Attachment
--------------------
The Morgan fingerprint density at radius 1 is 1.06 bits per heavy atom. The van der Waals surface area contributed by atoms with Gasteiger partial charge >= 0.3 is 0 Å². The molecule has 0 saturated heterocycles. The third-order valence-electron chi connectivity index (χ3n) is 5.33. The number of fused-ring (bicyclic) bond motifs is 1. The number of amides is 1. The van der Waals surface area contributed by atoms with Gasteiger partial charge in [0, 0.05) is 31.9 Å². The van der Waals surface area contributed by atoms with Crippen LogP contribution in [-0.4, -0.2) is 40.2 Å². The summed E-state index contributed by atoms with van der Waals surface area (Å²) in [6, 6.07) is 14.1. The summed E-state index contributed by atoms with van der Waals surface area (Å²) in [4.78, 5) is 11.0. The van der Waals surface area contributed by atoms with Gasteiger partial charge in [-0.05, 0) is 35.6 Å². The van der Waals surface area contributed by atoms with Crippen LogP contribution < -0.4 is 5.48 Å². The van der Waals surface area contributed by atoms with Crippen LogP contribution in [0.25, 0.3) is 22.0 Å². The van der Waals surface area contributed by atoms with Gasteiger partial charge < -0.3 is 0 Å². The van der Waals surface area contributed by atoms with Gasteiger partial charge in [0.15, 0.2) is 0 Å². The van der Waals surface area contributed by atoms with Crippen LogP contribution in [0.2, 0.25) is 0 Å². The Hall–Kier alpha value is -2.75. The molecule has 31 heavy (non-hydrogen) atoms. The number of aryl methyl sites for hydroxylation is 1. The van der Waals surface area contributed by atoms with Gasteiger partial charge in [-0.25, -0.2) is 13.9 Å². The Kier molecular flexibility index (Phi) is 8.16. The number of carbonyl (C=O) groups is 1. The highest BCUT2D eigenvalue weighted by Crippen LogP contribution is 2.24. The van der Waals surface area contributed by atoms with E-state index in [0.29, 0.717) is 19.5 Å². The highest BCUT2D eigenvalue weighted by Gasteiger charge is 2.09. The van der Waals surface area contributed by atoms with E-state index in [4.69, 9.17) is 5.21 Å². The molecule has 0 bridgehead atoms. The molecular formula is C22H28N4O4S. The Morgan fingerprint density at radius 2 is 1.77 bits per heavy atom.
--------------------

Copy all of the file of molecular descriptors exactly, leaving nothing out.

The Morgan fingerprint density at radius 1 is 1.06 bits per heavy atom. The van der Waals surface area contributed by atoms with Gasteiger partial charge >= 0.3 is 0 Å². The molecule has 0 saturated heterocycles. The third-order valence-electron chi connectivity index (χ3n) is 5.33. The number of fused-ring (bicyclic) bond motifs is 1. The number of amides is 1. The van der Waals surface area contributed by atoms with Gasteiger partial charge in [0, 0.05) is 31.9 Å². The van der Waals surface area contributed by atoms with Crippen LogP contribution in [-0.4, -0.2) is 40.2 Å². The summed E-state index contributed by atoms with van der Waals surface area (Å²) in [6, 6.07) is 14.1. The summed E-state index contributed by atoms with van der Waals surface area (Å²) in [4.78, 5) is 11.0. The van der Waals surface area contributed by atoms with Gasteiger partial charge in [-0.05, 0) is 35.6 Å². The van der Waals surface area contributed by atoms with Crippen LogP contribution < -0.4 is 5.48 Å². The van der Waals surface area contributed by atoms with Crippen LogP contribution in [0.25, 0.3) is 22.0 Å². The van der Waals surface area contributed by atoms with Gasteiger partial charge < -0.3 is 0 Å². The van der Waals surface area contributed by atoms with Gasteiger partial charge in [0.15, 0.2) is 0 Å². The van der Waals surface area contributed by atoms with Crippen LogP contribution in [0.2, 0.25) is 0 Å². The Hall–Kier alpha value is -2.75. The molecule has 31 heavy (non-hydrogen) atoms. The number of aryl methyl sites for hydroxylation is 1. The van der Waals surface area contributed by atoms with Gasteiger partial charge in [-0.25, -0.2) is 13.9 Å². The Kier molecular flexibility index (Phi) is 8.16. The number of carbonyl (C=O) groups is 1. The highest BCUT2D eigenvalue weighted by Crippen LogP contribution is 2.24. The van der Waals surface area contributed by atoms with E-state index in [0.29, 0.717) is 19.5 Å². The highest BCUT2D eigenvalue weighted by Gasteiger charge is 2.09. The van der Waals surface area contributed by atoms with E-state index in [4.69, 9.17) is 5.21 Å². The molecule has 0 bridgehead atoms. The molecular formula is C22H28N4O4S. The Morgan fingerprint density at radius 2 is 1.77 bits per heavy atom.